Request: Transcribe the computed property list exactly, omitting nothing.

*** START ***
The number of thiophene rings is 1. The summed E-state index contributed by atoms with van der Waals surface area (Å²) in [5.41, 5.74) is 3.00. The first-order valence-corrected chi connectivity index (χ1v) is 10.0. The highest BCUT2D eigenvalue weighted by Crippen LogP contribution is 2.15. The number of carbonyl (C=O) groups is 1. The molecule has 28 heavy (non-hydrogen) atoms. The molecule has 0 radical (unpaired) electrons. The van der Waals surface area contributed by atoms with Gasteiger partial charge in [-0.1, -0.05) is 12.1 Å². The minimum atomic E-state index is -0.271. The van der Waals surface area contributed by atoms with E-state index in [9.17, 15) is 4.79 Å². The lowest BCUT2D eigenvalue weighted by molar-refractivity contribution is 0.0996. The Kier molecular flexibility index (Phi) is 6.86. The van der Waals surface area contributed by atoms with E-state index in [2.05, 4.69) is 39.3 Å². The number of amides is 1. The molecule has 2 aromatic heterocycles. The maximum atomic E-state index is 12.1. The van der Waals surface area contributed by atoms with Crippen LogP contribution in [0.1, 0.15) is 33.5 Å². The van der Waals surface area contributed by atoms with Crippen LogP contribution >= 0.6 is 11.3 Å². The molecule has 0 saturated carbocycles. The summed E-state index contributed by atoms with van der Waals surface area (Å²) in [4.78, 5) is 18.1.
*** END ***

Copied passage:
The number of thiophene rings is 1. The summed E-state index contributed by atoms with van der Waals surface area (Å²) in [5.41, 5.74) is 3.00. The first-order valence-corrected chi connectivity index (χ1v) is 10.0. The highest BCUT2D eigenvalue weighted by Crippen LogP contribution is 2.15. The number of carbonyl (C=O) groups is 1. The molecule has 28 heavy (non-hydrogen) atoms. The molecule has 0 radical (unpaired) electrons. The van der Waals surface area contributed by atoms with Gasteiger partial charge in [-0.1, -0.05) is 12.1 Å². The minimum atomic E-state index is -0.271. The van der Waals surface area contributed by atoms with E-state index in [9.17, 15) is 4.79 Å². The lowest BCUT2D eigenvalue weighted by molar-refractivity contribution is 0.0996. The Kier molecular flexibility index (Phi) is 6.86. The van der Waals surface area contributed by atoms with E-state index in [2.05, 4.69) is 39.3 Å². The number of amides is 1. The molecule has 2 aromatic heterocycles. The maximum atomic E-state index is 12.1. The van der Waals surface area contributed by atoms with Crippen LogP contribution in [0.1, 0.15) is 33.5 Å². The van der Waals surface area contributed by atoms with Crippen LogP contribution >= 0.6 is 11.3 Å². The molecule has 0 saturated carbocycles. The summed E-state index contributed by atoms with van der Waals surface area (Å²) in [4.78, 5) is 18.1.